The Isokon building is a long-time favorite of mine; its sleek, organic but ordered aesthetic appealing to my modernist sensibility.

But more than that, the building harbors wonderful stories, of architects I studied at architecture school and who defined an era, pre- and post-war, when architecture changed forever. These design heroes lived and worked within its confines, crossing paths with other notable characters, including Agatha Christie, who lived there between 1941 and 1947, where she wrote her self-biography, ‘Come, Tell Me How You Live’.

The Grade 1 listed building also houses a tiny gallery, which tells the story of the building and by extension, the history of the modern movement in the UK. This visit, on a chilly, damp Saturday afternoon, my 9-year old and I spent an hour or so re-reading the stories and imagining life in 1930s London.

The Isokon building was built in leafy Belsize Park, North London by Canadian architect Wells Coates for Jack and Molly Pritchard, who had sought out the architect for his innovative showroom designs and enterprising use of plywood. Together they toured Europe, visiting examples of the works of leading modern architects, including Mies van der Rohe, Le Corbusier and Walter Gropius. At the time, there was nothing in England to compare to the contemporary modern aesthetic.

Large numbers of progressive artists, writers and thinkers were moving to this part of London in the 1930s, drawn by the relatively low cost of housing. Modernist artists Ben Nicholson, Barbara Hepworth and Henry Moore shared a house, and Erno and Ursula Goldfinger later went on to build 2 Willow Rd Hampstead in 1939. Other modernist buildings in the area included the two Highpoint apartment blocks in Highgate, North London, designed by Lubetkin and Tecton, completed in 1935 and 1938; Isokon however, was a precursor to all of these, opening in 1934.

Formed in monolithic reinforced concrete, the building contained 29 flats along with staff quarters, kitchens and a large garage. It was called Isokon, a contraction of Isometric Unit Construction, which the owner felt evoked the European modernist sensibility with which he was so enamored. A pioneering experiment in progressive urban living, services within the building included shoe cleaning, laundry, bed-making and meal deliveries from a staff kitchen, sent up by a dumb waiter in the core of the building. Wells Coates’ interest in boat building and product design is evident in the detailed fittings and fixtures, which aimed to cater for young professionals with few possessions and a mobile lifestyle. Within an area of only 25 sqm, the studio flats include a kitchen, a dressing room and a bathroom, alongside the main living/sleeping space.

‘The experiment is the signpost to a new order. It represents in concrete and steel the new attitude towards this business of living which is beginning to emerge from our present-day chaos,’ News Chronicle, 1934.

In 1937 the staff kitchen was reconfigured as a restaurant and bar, designed by Marcel Breuer and named the Isobar. Its manager was Philip Harben, who later became the first TV celebrity chef at the BBC. The building was now famous as a center for intellectual life in north London, its residents including Agatha Christie, a Soviet spy and controller of the Cambridge Spy Ring, the author Nicholas Monserrat, and textile designers Jacques and Jacqueline Groag, amongst others. Regulars at the Isobar included locals Henry Moore, Barbara Hepworth and Ben Nicholson.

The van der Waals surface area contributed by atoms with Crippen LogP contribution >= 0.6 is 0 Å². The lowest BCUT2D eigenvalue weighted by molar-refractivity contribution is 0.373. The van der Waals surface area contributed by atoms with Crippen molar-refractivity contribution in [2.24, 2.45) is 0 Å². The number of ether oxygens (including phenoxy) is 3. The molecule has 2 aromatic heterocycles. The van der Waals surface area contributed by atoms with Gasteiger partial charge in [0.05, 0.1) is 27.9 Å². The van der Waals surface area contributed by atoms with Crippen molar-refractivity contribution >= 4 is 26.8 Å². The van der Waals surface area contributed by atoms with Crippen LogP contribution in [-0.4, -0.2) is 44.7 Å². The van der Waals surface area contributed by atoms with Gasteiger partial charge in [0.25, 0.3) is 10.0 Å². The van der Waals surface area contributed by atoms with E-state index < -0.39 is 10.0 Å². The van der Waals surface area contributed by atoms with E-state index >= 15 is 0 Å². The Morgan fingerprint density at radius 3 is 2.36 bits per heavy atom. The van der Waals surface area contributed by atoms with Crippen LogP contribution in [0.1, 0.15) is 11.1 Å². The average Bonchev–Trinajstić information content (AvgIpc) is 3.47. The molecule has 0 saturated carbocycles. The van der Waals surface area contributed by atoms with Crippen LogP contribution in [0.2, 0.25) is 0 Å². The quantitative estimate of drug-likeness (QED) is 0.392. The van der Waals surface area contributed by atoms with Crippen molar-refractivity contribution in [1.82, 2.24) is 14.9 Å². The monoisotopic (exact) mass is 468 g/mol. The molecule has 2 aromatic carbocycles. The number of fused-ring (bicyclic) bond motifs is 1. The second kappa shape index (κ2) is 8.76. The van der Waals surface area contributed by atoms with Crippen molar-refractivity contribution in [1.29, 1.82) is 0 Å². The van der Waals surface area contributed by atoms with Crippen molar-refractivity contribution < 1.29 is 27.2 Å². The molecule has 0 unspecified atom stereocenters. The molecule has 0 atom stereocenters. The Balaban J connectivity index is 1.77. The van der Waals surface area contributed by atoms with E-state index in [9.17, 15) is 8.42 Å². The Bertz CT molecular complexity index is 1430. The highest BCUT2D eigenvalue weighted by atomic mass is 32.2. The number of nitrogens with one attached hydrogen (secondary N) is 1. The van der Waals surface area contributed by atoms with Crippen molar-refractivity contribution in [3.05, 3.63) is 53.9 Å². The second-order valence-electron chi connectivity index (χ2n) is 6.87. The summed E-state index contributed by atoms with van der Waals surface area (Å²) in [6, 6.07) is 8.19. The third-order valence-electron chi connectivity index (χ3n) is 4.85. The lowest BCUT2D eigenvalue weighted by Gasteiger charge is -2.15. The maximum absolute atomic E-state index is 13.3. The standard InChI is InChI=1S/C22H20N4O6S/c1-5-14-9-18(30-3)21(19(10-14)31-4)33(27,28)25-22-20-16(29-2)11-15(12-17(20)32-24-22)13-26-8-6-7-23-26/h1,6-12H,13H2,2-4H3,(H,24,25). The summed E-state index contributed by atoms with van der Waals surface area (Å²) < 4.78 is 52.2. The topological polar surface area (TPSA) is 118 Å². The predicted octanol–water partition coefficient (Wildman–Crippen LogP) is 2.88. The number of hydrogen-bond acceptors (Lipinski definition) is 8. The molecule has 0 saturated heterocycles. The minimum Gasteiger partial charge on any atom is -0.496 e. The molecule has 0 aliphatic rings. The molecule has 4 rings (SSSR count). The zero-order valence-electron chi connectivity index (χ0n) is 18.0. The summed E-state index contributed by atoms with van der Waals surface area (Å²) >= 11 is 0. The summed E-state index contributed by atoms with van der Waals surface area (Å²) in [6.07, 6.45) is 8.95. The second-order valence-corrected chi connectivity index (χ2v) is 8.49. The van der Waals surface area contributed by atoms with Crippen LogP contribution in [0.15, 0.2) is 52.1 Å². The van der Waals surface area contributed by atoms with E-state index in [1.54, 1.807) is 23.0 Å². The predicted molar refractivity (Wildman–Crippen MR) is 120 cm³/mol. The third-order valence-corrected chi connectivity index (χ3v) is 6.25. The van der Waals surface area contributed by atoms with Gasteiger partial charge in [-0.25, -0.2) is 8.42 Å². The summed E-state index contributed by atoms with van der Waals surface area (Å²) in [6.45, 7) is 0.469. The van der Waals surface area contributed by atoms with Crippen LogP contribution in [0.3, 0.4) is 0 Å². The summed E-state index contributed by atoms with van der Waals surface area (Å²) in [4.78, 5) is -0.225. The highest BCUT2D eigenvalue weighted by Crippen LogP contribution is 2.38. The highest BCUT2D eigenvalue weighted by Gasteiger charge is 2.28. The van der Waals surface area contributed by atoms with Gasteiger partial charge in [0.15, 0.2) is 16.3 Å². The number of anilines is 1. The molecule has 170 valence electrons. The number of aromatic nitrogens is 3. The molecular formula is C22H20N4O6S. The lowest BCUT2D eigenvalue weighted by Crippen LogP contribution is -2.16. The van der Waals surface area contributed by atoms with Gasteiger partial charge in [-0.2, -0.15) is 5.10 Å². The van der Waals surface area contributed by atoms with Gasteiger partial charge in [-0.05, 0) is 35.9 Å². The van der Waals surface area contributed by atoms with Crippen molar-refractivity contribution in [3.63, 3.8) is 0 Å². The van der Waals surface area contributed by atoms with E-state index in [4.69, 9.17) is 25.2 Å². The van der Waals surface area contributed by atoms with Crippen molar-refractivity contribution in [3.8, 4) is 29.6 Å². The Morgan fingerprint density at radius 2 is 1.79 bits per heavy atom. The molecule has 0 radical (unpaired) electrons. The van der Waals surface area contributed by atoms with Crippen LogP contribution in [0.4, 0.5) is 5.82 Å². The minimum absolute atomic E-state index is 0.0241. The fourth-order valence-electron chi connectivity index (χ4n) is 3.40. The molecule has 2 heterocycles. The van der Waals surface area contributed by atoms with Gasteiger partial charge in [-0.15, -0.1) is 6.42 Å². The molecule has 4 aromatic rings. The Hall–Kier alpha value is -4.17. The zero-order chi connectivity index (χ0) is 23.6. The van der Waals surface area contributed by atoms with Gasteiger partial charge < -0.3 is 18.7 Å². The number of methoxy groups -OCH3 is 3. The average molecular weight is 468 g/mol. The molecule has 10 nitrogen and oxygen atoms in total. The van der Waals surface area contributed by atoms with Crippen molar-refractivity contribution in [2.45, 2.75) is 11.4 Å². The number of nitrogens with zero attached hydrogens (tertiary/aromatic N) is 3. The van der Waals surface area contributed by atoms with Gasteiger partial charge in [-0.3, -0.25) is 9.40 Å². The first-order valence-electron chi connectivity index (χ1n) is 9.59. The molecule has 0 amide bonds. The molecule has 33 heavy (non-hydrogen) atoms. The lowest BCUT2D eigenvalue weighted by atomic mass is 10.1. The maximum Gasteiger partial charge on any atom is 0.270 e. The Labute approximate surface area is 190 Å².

In 1969 the building was sold to the New Statesman magazine and the Isobar converted into flats. In 1972 the building was sold to Camden London Borough Council and gradually deteriorated until the 1990s when it fell into disrepair.

In 2003 the building was refurbished by Avanti Architects for the Notting Hill Housing Association who purchased it from Camden. During the restoration the services were completely renewed, heating and insulation upgraded and the later overcoat of render removed from the exterior. The building now has an external finish close to the original, its color the palest tint of pink, not pure white as is often assumed.

The tiny, but perfectly formed Isokon Gallery was opened in 2014 in the former garage. The gallery contains furniture exhibits, historical artifacts, a large-scale model of the building and two replica Isokon rooms - a dressing room and a kitchen - that have been modelled using original 1934 fittings.

The gallery also tells the story of the furniture company Isokon Plus, which began with the owner’s imaginings of Isokon as a brand, making houses, flats, furniture and fittings. Bauhaus expatriates Walter Gropius and Marcel Breuer created a small number of pieces from ply, including Breuer’s famous Long Chair, but war resulted in supplies of tough, flexible ply being diverted to the construction of aircraft. Production commenced again in 1963, and the company continue small-scale production of Isokon pieces as well as the commissioning of new pieces.

Along with the permanent exhibition telling the story of the Isokon’s architectural and social history, there is an annual exhibition, which expands upon a particular episode in the life of one of the many colorful residents. Currently showing is the work of Viennese Modernists Jacques and Jacqueline Groag, exploring their individual careers in Vienna and Czechoslovakia; Jacques as architect and furniture designer, and Jacqueline as textile and pattern designer.

And in this tiny gem of a gallery, there’s even a beautifully curated shop, selling architecture books of the genre, Bauhaus porcelain and textiles, local information and modernist artifacts.

Update - as of March 23, 2020, the gallery is now closed due to Coronavirus. More information, to follow on social media or to donate to the Isokon Gallery Trust go to The Isokon Gallery, Lawn Road, London NW3 2XD.